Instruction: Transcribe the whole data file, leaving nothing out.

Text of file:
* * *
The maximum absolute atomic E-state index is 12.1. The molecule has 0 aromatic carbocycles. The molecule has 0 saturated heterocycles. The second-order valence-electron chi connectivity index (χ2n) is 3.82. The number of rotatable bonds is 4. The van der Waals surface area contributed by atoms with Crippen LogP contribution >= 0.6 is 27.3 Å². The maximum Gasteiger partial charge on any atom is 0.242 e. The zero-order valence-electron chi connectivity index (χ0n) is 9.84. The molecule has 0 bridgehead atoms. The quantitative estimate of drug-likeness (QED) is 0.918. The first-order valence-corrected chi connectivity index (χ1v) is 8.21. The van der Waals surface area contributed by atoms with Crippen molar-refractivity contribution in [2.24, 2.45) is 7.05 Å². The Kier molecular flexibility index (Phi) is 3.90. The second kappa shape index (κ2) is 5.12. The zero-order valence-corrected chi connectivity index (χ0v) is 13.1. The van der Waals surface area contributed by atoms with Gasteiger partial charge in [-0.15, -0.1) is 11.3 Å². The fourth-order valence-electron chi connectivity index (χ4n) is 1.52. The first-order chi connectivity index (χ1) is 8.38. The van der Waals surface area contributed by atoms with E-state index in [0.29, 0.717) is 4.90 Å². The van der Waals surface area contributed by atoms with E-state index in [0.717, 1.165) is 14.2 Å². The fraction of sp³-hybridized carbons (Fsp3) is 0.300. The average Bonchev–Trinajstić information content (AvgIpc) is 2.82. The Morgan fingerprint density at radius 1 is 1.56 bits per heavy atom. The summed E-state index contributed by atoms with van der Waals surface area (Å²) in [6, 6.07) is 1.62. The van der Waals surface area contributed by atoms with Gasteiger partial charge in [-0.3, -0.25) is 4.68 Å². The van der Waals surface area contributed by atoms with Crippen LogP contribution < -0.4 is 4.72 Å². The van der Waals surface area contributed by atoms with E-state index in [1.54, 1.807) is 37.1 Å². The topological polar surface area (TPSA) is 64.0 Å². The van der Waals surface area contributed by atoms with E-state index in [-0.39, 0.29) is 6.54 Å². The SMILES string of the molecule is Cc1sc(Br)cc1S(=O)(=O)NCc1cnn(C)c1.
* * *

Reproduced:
The maximum absolute atomic E-state index is 12.1. The molecule has 0 aromatic carbocycles. The molecule has 0 saturated heterocycles. The second-order valence-electron chi connectivity index (χ2n) is 3.82. The number of rotatable bonds is 4. The van der Waals surface area contributed by atoms with Crippen LogP contribution >= 0.6 is 27.3 Å². The maximum Gasteiger partial charge on any atom is 0.242 e. The zero-order valence-electron chi connectivity index (χ0n) is 9.84. The molecule has 0 bridgehead atoms. The quantitative estimate of drug-likeness (QED) is 0.918. The first-order valence-corrected chi connectivity index (χ1v) is 8.21. The van der Waals surface area contributed by atoms with Crippen molar-refractivity contribution in [2.24, 2.45) is 7.05 Å². The Kier molecular flexibility index (Phi) is 3.90. The second kappa shape index (κ2) is 5.12. The zero-order valence-corrected chi connectivity index (χ0v) is 13.1. The van der Waals surface area contributed by atoms with Gasteiger partial charge in [-0.15, -0.1) is 11.3 Å². The fourth-order valence-electron chi connectivity index (χ4n) is 1.52. The first-order chi connectivity index (χ1) is 8.38. The van der Waals surface area contributed by atoms with E-state index in [0.29, 0.717) is 4.90 Å². The van der Waals surface area contributed by atoms with E-state index in [0.717, 1.165) is 14.2 Å². The fraction of sp³-hybridized carbons (Fsp3) is 0.300. The average Bonchev–Trinajstić information content (AvgIpc) is 2.82. The Morgan fingerprint density at radius 1 is 1.56 bits per heavy atom. The summed E-state index contributed by atoms with van der Waals surface area (Å²) in [6, 6.07) is 1.62. The van der Waals surface area contributed by atoms with Gasteiger partial charge in [-0.3, -0.25) is 4.68 Å². The van der Waals surface area contributed by atoms with Crippen LogP contribution < -0.4 is 4.72 Å². The van der Waals surface area contributed by atoms with E-state index in [1.54, 1.807) is 37.1 Å². The topological polar surface area (TPSA) is 64.0 Å². The van der Waals surface area contributed by atoms with E-state index in [-0.39, 0.29) is 6.54 Å². The SMILES string of the molecule is Cc1sc(Br)cc1S(=O)(=O)NCc1cnn(C)c1.